I recently re-watched a film I’d loved as a kid only to be shocked at how bad it was. What had I been thinking? Well, I was thinking like a kid back then. Now, I’m thinking like an adult. So which perspective on the film was the right one — the kid who was totally, blindly, immersed in the movie or the adult whose aesthetic tastes have been refined?
Sadly, the adult in me won out. Which left me yearning for the eyes of a child.
Nowadays, anyone can be a critic — kid or adult. On our recent vacation (in which we sampled multiple eateries), my wife was so enthused about one specific restaurant that she vowed to return to the hotel and write a review. True to her word, she proudly posted her first ever restaurant review. From my perspective, both the review and her giddiness were rather childish. In a good way.
So I’m thinking we review too much like adults nowadays. It’s the downside of democracy. Everyone’s afforded an opinion. And, my, how seriously we take our opinions.
C.S. Lewis addresses this balance between art critique and art appreciation in his Experiment in Criticism. Lewis suggests that being a critic of books is actually a hindrance to good reading. Or to put it another way, being too adult keeps us from enjoying many a good book. He writes:
I doubt whether criticism is a proper exercise for boys and girls. A clever schoolboy’s natural reaction to his reading is expressed by parody or imitation. The necessary ingredient for all good reading is to get ourselves out of the way. We do not help young people by forcing them to keep expressing their opinions. Especially poisonous is the kind of teaching that encourages them to approach every literary work with suspicion. It springs from a very reasonable motive in a world full of sophistry and propaganda we want to protect the rising generation from being deceived, we want to forearm them against false sentiment and muddled thinking. Unfortunately, the very same habit that makes them impervious to the bad writing makes them impervious to the good. (emphasis mine)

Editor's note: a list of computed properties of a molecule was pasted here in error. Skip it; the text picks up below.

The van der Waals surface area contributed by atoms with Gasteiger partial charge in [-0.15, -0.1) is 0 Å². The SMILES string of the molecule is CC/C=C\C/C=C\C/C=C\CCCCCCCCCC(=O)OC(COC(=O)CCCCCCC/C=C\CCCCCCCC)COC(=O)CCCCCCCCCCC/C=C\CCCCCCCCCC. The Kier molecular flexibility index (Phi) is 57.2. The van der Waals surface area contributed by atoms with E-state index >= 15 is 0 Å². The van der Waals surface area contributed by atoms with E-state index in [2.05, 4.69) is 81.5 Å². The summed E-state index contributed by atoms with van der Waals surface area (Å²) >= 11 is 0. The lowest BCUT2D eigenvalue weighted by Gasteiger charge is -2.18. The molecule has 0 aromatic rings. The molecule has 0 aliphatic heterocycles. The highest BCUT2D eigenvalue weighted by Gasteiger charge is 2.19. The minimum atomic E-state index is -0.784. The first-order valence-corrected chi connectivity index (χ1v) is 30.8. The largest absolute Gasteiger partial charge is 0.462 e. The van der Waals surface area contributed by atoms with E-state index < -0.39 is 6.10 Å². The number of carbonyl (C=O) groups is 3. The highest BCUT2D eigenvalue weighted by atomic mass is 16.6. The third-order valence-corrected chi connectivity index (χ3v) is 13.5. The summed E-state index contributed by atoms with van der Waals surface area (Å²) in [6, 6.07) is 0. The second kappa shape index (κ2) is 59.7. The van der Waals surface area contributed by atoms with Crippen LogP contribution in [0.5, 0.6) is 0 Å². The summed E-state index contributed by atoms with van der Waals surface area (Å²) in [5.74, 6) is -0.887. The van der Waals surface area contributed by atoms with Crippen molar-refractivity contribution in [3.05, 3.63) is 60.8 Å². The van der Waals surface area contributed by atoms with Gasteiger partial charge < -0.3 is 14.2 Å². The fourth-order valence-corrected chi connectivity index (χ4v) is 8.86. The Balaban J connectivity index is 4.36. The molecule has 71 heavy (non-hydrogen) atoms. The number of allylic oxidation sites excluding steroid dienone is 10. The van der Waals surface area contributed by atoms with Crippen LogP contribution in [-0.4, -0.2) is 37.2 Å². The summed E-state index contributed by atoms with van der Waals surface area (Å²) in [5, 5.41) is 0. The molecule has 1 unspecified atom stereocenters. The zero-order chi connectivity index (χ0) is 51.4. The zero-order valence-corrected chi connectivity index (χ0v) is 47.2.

This idea that the prerequisite “for all good reading is to get ourselves out of the way,” seems crucial to art appreciation and, subsequently, a good review. There’s a sense in which we must submit to the story before we can rightly critique it; we must approach a piece first, not as a judge, but as an open-minded observer. A child, if you would. In fact, Lewis suggests that the worse thing we can do to a young reader is to force them to “keep expressing their opinions.” He describes this as “especially poisonous.”
Of course, this grates against many current academic trends. For instance, deconstructionism, as it concerns literary criticism, asserts that before we can fully interpret a piece we must recognize certain preconceptions, understand the author’s “filter.” We can’t “get” Huck Finn until we understand Twain’s culture and politics. We can’t appreciate The Lord of the Rings until we grasp Tolkien’s Catholicism and his experience in the British Army. Yet, while understanding an author’s worldview and cultural milieu may illuminate aspects of her story, that approach ultimately militates against Lewis’ concept of submitting to the story. In other words, we must become more adult in order to “get” the story. This, according to Lewis, is poisonous.
But there’s another problem. Understanding the “rules” or nuances of a given medium are essential to appreciating that medium. It’s as we understand language and grammar, pacing and character development, that we can best appreciate a story. Studying musical theory can make one value the great composers. Learning about cinematography and camera work has not detracted from my love of film. In fact, it’s made it grow. But does this too fly in the face of Lewis’ assertion?
Perhaps, as Lewis says, we should not approach art, first, as a critic. Children need to read Narnia without the baggage of their parents’ “interpretations.” Nevertheless, weighing those interpretations and appreciating the critical elements of art, can be a crucial element to its enjoyment. All of which makes me wonder — Does art critique have to be an obstacle to art enjoyment?
Either way, it’s still a dance between seeing through the eyes of a child or an adult. In some ways, it’s impossible to rightly critique a piece without surrendering to it. Being overly critical can keep us from appreciating a film or book. But being un-critical makes us gullible to all kinds of propaganda, and leads to the proliferation of mediocrity. And bad movies.
Reviewing like a kid means putting aside the critical elements — not ignoring them, just getting them out of the way long enough to resist “suspicion.”
Still, the more our “review culture” encourages people to “keep expressing their opinions,” there will be no shortage of reviewers who are too big for their britches.